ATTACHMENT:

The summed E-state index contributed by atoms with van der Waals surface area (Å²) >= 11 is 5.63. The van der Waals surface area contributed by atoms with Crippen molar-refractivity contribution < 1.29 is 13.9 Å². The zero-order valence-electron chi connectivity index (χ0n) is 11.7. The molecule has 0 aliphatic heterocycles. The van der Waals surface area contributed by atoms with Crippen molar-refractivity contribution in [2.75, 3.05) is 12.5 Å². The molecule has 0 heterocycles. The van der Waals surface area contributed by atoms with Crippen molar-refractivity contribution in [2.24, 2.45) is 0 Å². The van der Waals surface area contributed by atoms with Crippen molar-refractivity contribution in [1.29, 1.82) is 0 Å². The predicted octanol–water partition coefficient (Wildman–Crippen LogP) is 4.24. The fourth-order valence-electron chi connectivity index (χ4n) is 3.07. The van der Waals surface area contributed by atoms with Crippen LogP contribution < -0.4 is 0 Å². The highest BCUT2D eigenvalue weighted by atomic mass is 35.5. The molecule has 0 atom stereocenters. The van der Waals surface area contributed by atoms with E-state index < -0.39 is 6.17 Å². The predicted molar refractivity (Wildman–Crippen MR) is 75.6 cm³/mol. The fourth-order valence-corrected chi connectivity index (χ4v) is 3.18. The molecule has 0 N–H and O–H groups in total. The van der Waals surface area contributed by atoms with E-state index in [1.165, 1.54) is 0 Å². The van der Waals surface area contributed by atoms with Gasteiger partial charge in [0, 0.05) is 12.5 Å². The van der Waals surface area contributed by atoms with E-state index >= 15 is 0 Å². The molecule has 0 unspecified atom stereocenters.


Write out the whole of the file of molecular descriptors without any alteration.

The summed E-state index contributed by atoms with van der Waals surface area (Å²) >= 11 is 5.63. The van der Waals surface area contributed by atoms with Crippen molar-refractivity contribution < 1.29 is 13.9 Å². The zero-order valence-electron chi connectivity index (χ0n) is 11.7. The molecule has 0 aliphatic heterocycles. The van der Waals surface area contributed by atoms with Crippen molar-refractivity contribution in [2.75, 3.05) is 12.5 Å². The molecule has 0 heterocycles. The van der Waals surface area contributed by atoms with Crippen molar-refractivity contribution in [2.24, 2.45) is 0 Å². The van der Waals surface area contributed by atoms with Crippen molar-refractivity contribution in [1.29, 1.82) is 0 Å². The predicted octanol–water partition coefficient (Wildman–Crippen LogP) is 4.24. The fourth-order valence-electron chi connectivity index (χ4n) is 3.07. The van der Waals surface area contributed by atoms with Crippen LogP contribution < -0.4 is 0 Å². The highest BCUT2D eigenvalue weighted by atomic mass is 35.5. The molecule has 0 atom stereocenters. The van der Waals surface area contributed by atoms with E-state index < -0.39 is 6.17 Å². The predicted molar refractivity (Wildman–Crippen MR) is 75.6 cm³/mol. The fourth-order valence-corrected chi connectivity index (χ4v) is 3.18. The molecule has 0 N–H and O–H groups in total. The van der Waals surface area contributed by atoms with E-state index in [1.165, 1.54) is 0 Å². The van der Waals surface area contributed by atoms with Gasteiger partial charge in [0, 0.05) is 12.5 Å². The van der Waals surface area contributed by atoms with E-state index >= 15 is 0 Å². The molecule has 0 unspecified atom stereocenters.